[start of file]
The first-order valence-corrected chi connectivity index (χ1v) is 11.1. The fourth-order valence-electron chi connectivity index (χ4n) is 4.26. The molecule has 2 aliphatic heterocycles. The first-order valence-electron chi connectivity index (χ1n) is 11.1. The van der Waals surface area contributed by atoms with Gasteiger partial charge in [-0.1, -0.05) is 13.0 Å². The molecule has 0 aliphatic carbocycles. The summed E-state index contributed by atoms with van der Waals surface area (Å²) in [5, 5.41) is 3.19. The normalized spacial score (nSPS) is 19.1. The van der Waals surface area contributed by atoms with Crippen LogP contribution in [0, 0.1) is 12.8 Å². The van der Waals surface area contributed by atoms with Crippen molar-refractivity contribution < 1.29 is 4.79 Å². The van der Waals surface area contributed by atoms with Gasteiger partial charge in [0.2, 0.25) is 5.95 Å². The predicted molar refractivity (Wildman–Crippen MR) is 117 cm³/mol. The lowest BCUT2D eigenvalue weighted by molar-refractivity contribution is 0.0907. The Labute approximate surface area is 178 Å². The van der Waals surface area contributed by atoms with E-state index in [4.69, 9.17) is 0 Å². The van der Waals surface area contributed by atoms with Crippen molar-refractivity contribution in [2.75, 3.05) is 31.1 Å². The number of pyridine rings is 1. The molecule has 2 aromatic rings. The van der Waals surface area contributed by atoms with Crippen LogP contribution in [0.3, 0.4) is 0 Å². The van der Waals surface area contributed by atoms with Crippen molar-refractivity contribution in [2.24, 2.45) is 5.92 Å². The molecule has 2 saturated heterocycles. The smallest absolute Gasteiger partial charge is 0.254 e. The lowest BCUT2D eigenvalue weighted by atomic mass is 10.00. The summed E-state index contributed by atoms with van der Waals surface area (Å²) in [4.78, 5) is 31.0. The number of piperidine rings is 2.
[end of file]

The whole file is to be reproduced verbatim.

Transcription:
The first-order valence-corrected chi connectivity index (χ1v) is 11.1. The fourth-order valence-electron chi connectivity index (χ4n) is 4.26. The molecule has 2 aliphatic heterocycles. The first-order valence-electron chi connectivity index (χ1n) is 11.1. The van der Waals surface area contributed by atoms with Gasteiger partial charge in [-0.1, -0.05) is 13.0 Å². The molecule has 0 aliphatic carbocycles. The summed E-state index contributed by atoms with van der Waals surface area (Å²) in [5, 5.41) is 3.19. The normalized spacial score (nSPS) is 19.1. The van der Waals surface area contributed by atoms with Crippen LogP contribution in [0, 0.1) is 12.8 Å². The van der Waals surface area contributed by atoms with Crippen molar-refractivity contribution < 1.29 is 4.79 Å². The van der Waals surface area contributed by atoms with Gasteiger partial charge in [0.2, 0.25) is 5.95 Å². The predicted molar refractivity (Wildman–Crippen MR) is 117 cm³/mol. The lowest BCUT2D eigenvalue weighted by molar-refractivity contribution is 0.0907. The Labute approximate surface area is 178 Å². The van der Waals surface area contributed by atoms with E-state index in [4.69, 9.17) is 0 Å². The van der Waals surface area contributed by atoms with Crippen molar-refractivity contribution in [2.75, 3.05) is 31.1 Å². The number of pyridine rings is 1. The molecule has 2 aromatic rings. The van der Waals surface area contributed by atoms with Crippen LogP contribution in [0.3, 0.4) is 0 Å². The van der Waals surface area contributed by atoms with Crippen molar-refractivity contribution in [2.24, 2.45) is 5.92 Å². The molecule has 2 saturated heterocycles. The smallest absolute Gasteiger partial charge is 0.254 e. The lowest BCUT2D eigenvalue weighted by atomic mass is 10.00. The summed E-state index contributed by atoms with van der Waals surface area (Å²) in [4.78, 5) is 31.0. The number of piperidine rings is 2.